Another question mark over the implied foul play is that it sounds needlessly ruthless of Heginbotham to have a fire break out actually during a game, especially one that was effectively a promotion party. Not only would he have known that a bigger crowd than usual would be there, but also he knew that Yorkshire Television would have cameras in the ground. It would be an open invitation to discovery. Why not just have the fire break out in the dead-of-night in the middle of the week, when there would be no match on and no one around to see that it was an act of arson? Or even a few hours after the game ended.
Other doubts are worth raising. Why would Heginbotham have the fire break out in the main stand and not in the tiny, one-storey stand on the opposite side of the pitch, which would be far quicker and cheaper to replace, would endanger far fewer lives, and was not scheduled for demolition and was therefore still covered by the stadium’s insurance? Why, for that matter, would Heginbotham risk a fire breaking out in the corner of the stand that was right next to the Directors’ box, thus endangering his own life, and those of his family, who were sat in the main stand too?
Popplewell’s conclusion that rubbish that had built up under the stand for over twenty years previously had caught alight was supported by analysis of some of the items that had survived the blaze; one of them was a discarded peanut-wrapper priced at ‘4d‘ (four old pence) per bag. Did Heginbotham go scavenging on rubbish tips to find bits of litter from the pre-decimal era that he could secretly plant in the stadium before setting it on fire, just so that accusations aimed at him would be reduced to gross negligence instead of mass-murder? Gross negligence can still result in a long prison sentence.
Either way, no evidence was ever found after close investigation by the police and the fire brigade to suggest arson, and from what I have been able to read so far, Fletcher offers no direct evidence of such a crime happening either, only a pattern of misfortune surrounding Heginbotham that might or might not be seen as suspicious.
Fletcher apparently alleges that Heginbotham ‘lied’ to the Popplewell Inquiry that he never saw a letter sent to Bradford City by the Health & Safety Executive warning that the main stand was a fire-hazard. But Heginbotham was not lying. The letter in question was sent to Bradford City in June 1981, at which time, Heginbotham was not associated with the club; he had been a chairman in the late-1960’s/early-1970’s, but had left in 1973. He only became chairman again in 1983, after the bankrupt club had been liquidated, and he had bought up the assets and formed a new company to keep the team playing. A second letter was received, this time from the West Yorkshire County Council, in July 1984, again arguing that the stand was unsafe and needed extensive redevelopment. Far from ignoring this, Heginbotham had presented it as evidence that the club should receive a grant from the Sports Ground Trust, a request that the Trust upheld; this was how the money had become available for rebuilding the roof in the first place.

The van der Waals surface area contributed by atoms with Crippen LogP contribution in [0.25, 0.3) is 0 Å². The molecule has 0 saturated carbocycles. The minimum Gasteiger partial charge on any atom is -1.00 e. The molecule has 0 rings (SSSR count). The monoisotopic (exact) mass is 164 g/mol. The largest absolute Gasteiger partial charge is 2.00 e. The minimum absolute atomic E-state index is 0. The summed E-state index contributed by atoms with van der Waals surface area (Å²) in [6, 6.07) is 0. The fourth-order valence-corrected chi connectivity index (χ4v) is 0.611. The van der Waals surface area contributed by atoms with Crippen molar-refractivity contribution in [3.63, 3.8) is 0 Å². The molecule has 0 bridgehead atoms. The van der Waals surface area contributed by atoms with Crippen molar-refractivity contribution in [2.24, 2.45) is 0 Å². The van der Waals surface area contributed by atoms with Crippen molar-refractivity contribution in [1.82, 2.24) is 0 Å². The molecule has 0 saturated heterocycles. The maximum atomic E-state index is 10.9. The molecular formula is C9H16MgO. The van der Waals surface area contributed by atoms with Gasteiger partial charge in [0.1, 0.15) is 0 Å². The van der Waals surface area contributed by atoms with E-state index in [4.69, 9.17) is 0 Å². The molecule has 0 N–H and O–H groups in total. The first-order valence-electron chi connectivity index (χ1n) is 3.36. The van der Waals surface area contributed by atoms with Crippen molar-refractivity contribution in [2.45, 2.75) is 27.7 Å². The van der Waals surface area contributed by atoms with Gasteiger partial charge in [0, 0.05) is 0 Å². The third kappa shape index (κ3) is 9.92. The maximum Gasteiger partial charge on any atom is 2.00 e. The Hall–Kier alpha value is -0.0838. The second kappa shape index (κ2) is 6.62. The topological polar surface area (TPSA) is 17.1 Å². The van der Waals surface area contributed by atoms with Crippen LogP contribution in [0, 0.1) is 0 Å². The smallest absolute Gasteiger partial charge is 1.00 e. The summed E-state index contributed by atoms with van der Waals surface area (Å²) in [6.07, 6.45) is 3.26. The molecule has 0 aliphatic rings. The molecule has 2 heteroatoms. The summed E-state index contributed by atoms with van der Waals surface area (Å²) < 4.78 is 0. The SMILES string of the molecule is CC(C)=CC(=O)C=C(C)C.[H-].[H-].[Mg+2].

As I say, I am not going to dismiss the arson idea completely, at least not until I have read this book and found its ‘wavelength’. If there turns out to be substance to the idea, then I hope that the long-running cries of “Justice For The 96” will soon be joined by cries of “Justice For The 56”, as it would establish that there are matters from that horror-day in 1985 that are still not settled. But at present, my position has to be that the innuendo against Heginbotham sounds somewhat implausible, and what evidence there is against him appears entirely circumstantial and indirect.
Whichever way that pans out, one thing I would like to suggest is that Popplewell is a man who has some past remarks to reassess. Until this week, he had been noticeably silent since the Report Of The Hillsborough Independent Panel was published, unseating his previous insinuation that Hillsborough campaigners are just paranoid conspiracy theorists who lack the dignity of the Valley Parade bereaved. I would suggest, with all due respect to those affected by the horrors of the Valley Parade Fire, that the biggest conspiracy theory by far has come from Bradford.